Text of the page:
Infographics have been quite popular for building link equity in the consumer marketing space over the past few years and you may be wondering how to make them work for your B2B brand. Recently I stumbled upon an excellent consumer example of a statistical infographic that is a perfect representation of what to do and what not to do all at the same time when creating a viral B2B campaign.
To understand the value of creating an infographic you’ll need to first understand what link-building is. There are dozens of factors that search engines look at when deciding which sites are relevant and the order in which to display them. It’s no secret that having links to your site from other quality sites can have a great impact on where you show up in the results. One way to do this is through linkbait, which is the art (yes, I said “art”) of developing sections or content on a site that others might deem link-worthy. Linkbait can also be the development of widgets, articles or pictures and graphics that link back to a site.
At the bottom of this post is a statistical infographic covering our obsession with Facebook which was distributed by a company that operates as a portal of online education. Let’s look at the good and the bad, focusing on the need to present secondary research information that is accurate and relevant.
Please review the graphic below before proceeding.
Let’s start with the good:
The graphic is first and foremost interesting and topical. It’s easy to read and above all it’s pertinent to online users. These numbers show such a complete change in attitude, culture and activity for most online readers. Whether you’ve joined in on this cultural transformation or watched from the outside, this is an intriguing infographic.
Because of the nature of the infographic, the distributor can expect that this will show across thousands of Facebook pages and blogs. Not too shabby.
Now for the not-so-good:
It’s not just enough to create an infographic that is interesting, it should be relevant and accurate. After all, it is a representation of your company’s brand.
Drive it home:
Don’t forget to let the reader know why this information is connected to your organization. In the case of the online education website, the information aligns really well with their audience. However there was an opportunity to tie it all together. For example, what affect does this change in culture have on student activity, college life, studying, etc.? Additionally, if your product or service cannot be tied into the information being presented then it is time to look for new, relevant information.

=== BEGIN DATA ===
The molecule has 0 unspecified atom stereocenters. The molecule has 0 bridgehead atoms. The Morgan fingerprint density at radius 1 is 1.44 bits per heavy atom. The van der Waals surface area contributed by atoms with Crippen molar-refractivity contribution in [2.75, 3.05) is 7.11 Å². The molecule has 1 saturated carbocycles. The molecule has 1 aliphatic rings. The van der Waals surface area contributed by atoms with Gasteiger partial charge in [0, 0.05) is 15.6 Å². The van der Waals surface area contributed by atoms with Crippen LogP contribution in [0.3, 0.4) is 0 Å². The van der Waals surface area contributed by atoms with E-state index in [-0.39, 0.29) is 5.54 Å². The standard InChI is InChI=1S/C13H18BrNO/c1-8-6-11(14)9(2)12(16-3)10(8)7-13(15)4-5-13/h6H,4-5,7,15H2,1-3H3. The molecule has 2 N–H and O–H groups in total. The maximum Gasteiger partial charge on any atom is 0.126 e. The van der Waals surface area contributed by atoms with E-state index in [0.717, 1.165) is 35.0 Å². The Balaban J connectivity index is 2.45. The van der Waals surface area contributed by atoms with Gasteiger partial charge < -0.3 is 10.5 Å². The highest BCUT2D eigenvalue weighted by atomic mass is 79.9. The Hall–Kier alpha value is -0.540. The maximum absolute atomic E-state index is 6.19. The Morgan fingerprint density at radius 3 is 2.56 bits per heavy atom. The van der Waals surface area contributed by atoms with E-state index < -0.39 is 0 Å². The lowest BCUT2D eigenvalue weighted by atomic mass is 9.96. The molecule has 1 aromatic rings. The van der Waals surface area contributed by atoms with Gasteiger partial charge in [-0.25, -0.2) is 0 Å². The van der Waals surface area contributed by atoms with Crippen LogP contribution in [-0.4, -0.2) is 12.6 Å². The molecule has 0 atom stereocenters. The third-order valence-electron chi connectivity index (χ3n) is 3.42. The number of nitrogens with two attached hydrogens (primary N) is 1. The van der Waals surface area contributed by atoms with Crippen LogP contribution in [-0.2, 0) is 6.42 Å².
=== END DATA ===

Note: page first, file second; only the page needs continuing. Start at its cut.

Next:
Accuracy is a very good thing:
I do take issue with the incomplete data and the lack of source information. I’m guessing that an attempt was made to transform some of the statistics in order to fit within the graphic, but in doing so, it actually created potentially incomplete or misleading statements. This had me wondering where the statistics were coming from, and since they have not cited any sources, I don’t know.
Here are a few of the questions/issues I had while reading this infographic.
The first two sentences in this statement are just not true, but in defense of the creator of this infographic, the ½ billion active users claim comes directly from Facebook. There very well may be 500,000,000 user accounts, but verifiable unique users – absolutely not. So, where is the discrepancy? Even though Facebook frowns on multiple IDs by a single user, they are rampant. Here are a few that I’ve seen or heard about.
Before developing a graphic, consider the information. Are you willing to stand behind the data? Be careful not to make unwarranted assumptions on the information without looking into the details. In this example an assumption was made that if there are a ½ billion active users and the world’s population is ~6.7 billion then ~1 in every 13 people on earth is an active Facebook user, which is not supported, and likely false.
Here is an example of why it is important to provide complete date. After reading the statement directly above I’m sure many of you noticed that there was something missing. There might be 206.2 million internet users in the U.S. And 71.2% of the U.S web audience might be on Facebook. However, the words “that means” are misleading. You would need to know that there are ~147 million Facebook users in the U.S.
A few takeaways:
Link-building: Using quality secondary research to develop infographics is a great way to drive link-building initiatives. If you have an idea for an interesting graphic – build it, distribute it.
Relevancy: Some consumer companies seem to have more leeway here depending upon their brand personality, attributes and audience. However, B2B companies should play within or close to their own space. This makes developing infographics or writing articles more difficult, but it also will go a long way towards building credibility in addition to building links.
Accuracy: When a company puts their brand on an infographic it is a statement that they are a proponent of the information and in return, that information reflects directly on their brand. Going that extra step towards making sure that all of the information is accurate and that the sources are properly quoted is a must.